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Sex Transm Infect 83:541-546 doi:10.1136/sti.2007.026732
  • Sexual behaviour

Behaviour change in clients of health centre-based voluntary HIV counselling and testing services in Kenya

  1. G Arthur1,
  2. V Nduba2,
  3. S Forsythe3,
  4. R Mutemi4,
  5. J Odhiambo2,
  6. C Gilks5
  1. 1Camden Primary Care Trust and University College, London, UK
  2. 2Center for Respiratory Diseases Research, Kenya Medical Research Institute, Nairobi, Kenya
  3. 3National Institute of Public Health, Cuernavaca, Mexico
  4. 4United Nations Children’s Fund, Kenya
  5. 5Imperial College, London, UK
  1. Correspondence to:
 Dr G Arthur
 Camden Primary Care Trust, The Mortimer Market Centre, London WC1E, UK; gilly.arthur{at}camdenpct.nhs.uk
  • Accepted 14 October 2007
  • Published Online First 8 November 2007

Abstract

Objective: To explore behaviour change, baseline risk behaviour, perception of risk, HIV disclosure and life events in health centre-based voluntary counselling and testing (VCT) clients.

Design and setting: Single-arm prospective cohort with before–after design at three (one urban and two rural) government health centres in Kenya; study duration 2 years, 1999–2001.

Subjects: Consecutive eligible adult clients.

Main outcome measures: Numbers of sexual partners, partner type, condom use, reported symptoms of sexually transmitted infection, HIV disclosure and life events.

Results: High rates of enrolment and follow-up provided a demographically representative sample of 401 clients with mean time to follow-up of 7.5 months. Baseline indicators showed that clients were at higher risk than the general population, but reported a poor perception of risk. Clients with multiple partners showed a significant reduction of sexual partners at follow-up (16% to 6%; p<0.001), and numbers reporting symptoms of sexually transmitted infection decreased significantly also (from 40% to 15%; p<0.001). Condom use improved from a low baseline. Low rates of disclosure (55%) were reported by HIV-positive clients. Overall, no changes in rates of life events were seen.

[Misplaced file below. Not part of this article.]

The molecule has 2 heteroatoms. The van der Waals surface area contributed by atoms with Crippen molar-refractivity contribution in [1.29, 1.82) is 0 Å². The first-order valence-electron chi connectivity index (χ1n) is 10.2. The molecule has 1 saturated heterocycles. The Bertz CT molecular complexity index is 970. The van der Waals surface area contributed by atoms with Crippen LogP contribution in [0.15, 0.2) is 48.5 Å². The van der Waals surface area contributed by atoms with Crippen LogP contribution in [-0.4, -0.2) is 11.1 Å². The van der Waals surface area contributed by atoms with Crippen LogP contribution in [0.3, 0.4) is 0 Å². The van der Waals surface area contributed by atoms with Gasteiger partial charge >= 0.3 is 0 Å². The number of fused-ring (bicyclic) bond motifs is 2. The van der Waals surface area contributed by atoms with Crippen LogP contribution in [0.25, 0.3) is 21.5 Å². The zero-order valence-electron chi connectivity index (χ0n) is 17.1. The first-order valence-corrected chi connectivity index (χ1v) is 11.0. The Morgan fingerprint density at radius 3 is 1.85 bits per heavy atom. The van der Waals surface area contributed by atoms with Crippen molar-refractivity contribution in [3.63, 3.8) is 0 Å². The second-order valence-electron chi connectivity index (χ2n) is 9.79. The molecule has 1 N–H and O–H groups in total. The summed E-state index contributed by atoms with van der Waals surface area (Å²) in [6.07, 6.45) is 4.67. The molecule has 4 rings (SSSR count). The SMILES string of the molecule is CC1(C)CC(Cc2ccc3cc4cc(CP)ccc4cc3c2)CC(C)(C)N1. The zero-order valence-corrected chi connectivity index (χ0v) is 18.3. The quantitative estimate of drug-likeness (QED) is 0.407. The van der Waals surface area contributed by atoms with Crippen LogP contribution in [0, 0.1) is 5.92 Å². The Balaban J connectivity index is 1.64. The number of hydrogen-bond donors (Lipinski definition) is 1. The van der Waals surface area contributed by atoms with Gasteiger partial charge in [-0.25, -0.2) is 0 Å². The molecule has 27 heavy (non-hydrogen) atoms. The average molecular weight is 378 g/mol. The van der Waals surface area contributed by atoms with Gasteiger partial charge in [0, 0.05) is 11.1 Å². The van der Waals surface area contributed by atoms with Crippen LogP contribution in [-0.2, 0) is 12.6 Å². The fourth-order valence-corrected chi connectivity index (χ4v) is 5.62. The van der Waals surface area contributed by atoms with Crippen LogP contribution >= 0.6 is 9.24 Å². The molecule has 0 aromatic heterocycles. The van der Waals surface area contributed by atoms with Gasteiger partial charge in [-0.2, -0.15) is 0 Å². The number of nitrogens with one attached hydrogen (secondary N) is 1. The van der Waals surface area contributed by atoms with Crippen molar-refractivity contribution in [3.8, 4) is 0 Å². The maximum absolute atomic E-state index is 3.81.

Conclusion: This study suggests that significant prevention gains can be recorded in clients receiving health centre-based VCT services in Africa. Prevention issues should be considered when refining counselling and testing policies for expanding treatment programmes.

Footnotes

  • Sponsorship: The study was funded by the UK Department for International Development, through The Futures Group International.

  • Competing interests: None declared.

  • Note: The UK Department for International Development and the Futures Group International can accept no responsibility for any information presented or views expressed.